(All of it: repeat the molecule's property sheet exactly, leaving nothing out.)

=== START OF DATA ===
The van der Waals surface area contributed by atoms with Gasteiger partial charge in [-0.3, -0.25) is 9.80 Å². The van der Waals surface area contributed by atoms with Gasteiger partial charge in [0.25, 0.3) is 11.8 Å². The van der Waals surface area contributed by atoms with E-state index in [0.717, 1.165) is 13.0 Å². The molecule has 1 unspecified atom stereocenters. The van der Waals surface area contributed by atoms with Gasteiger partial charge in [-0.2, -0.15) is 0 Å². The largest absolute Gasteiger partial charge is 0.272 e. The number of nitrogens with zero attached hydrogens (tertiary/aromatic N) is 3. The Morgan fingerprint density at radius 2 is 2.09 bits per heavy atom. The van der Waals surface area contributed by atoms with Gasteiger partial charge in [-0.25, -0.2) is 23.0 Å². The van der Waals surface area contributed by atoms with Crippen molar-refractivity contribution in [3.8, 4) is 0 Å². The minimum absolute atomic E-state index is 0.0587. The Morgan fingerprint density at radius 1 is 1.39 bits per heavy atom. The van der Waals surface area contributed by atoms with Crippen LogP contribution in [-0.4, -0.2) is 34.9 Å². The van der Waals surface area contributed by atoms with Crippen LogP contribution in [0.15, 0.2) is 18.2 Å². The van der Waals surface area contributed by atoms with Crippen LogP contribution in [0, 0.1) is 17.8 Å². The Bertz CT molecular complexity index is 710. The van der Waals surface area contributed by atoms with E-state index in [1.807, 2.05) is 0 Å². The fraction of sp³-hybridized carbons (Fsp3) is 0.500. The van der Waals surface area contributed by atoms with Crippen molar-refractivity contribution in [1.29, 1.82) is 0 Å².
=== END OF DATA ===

The van der Waals surface area contributed by atoms with Gasteiger partial charge in [-0.3, -0.25) is 9.80 Å². The van der Waals surface area contributed by atoms with Gasteiger partial charge in [0.25, 0.3) is 11.8 Å². The van der Waals surface area contributed by atoms with E-state index in [0.717, 1.165) is 13.0 Å². The molecule has 1 unspecified atom stereocenters. The van der Waals surface area contributed by atoms with Gasteiger partial charge in [-0.2, -0.15) is 0 Å². The largest absolute Gasteiger partial charge is 0.272 e. The number of nitrogens with zero attached hydrogens (tertiary/aromatic N) is 3. The Morgan fingerprint density at radius 2 is 2.09 bits per heavy atom. The van der Waals surface area contributed by atoms with Gasteiger partial charge in [-0.25, -0.2) is 23.0 Å². The van der Waals surface area contributed by atoms with Crippen molar-refractivity contribution in [3.8, 4) is 0 Å². The minimum absolute atomic E-state index is 0.0587. The Morgan fingerprint density at radius 1 is 1.39 bits per heavy atom. The van der Waals surface area contributed by atoms with Crippen LogP contribution in [-0.4, -0.2) is 34.9 Å². The van der Waals surface area contributed by atoms with Crippen LogP contribution in [0.15, 0.2) is 18.2 Å². The van der Waals surface area contributed by atoms with Crippen LogP contribution in [0, 0.1) is 17.8 Å². The Bertz CT molecular complexity index is 710. The van der Waals surface area contributed by atoms with E-state index in [1.807, 2.05) is 0 Å². The fraction of sp³-hybridized carbons (Fsp3) is 0.500. The van der Waals surface area contributed by atoms with Crippen molar-refractivity contribution in [1.29, 1.82) is 0 Å².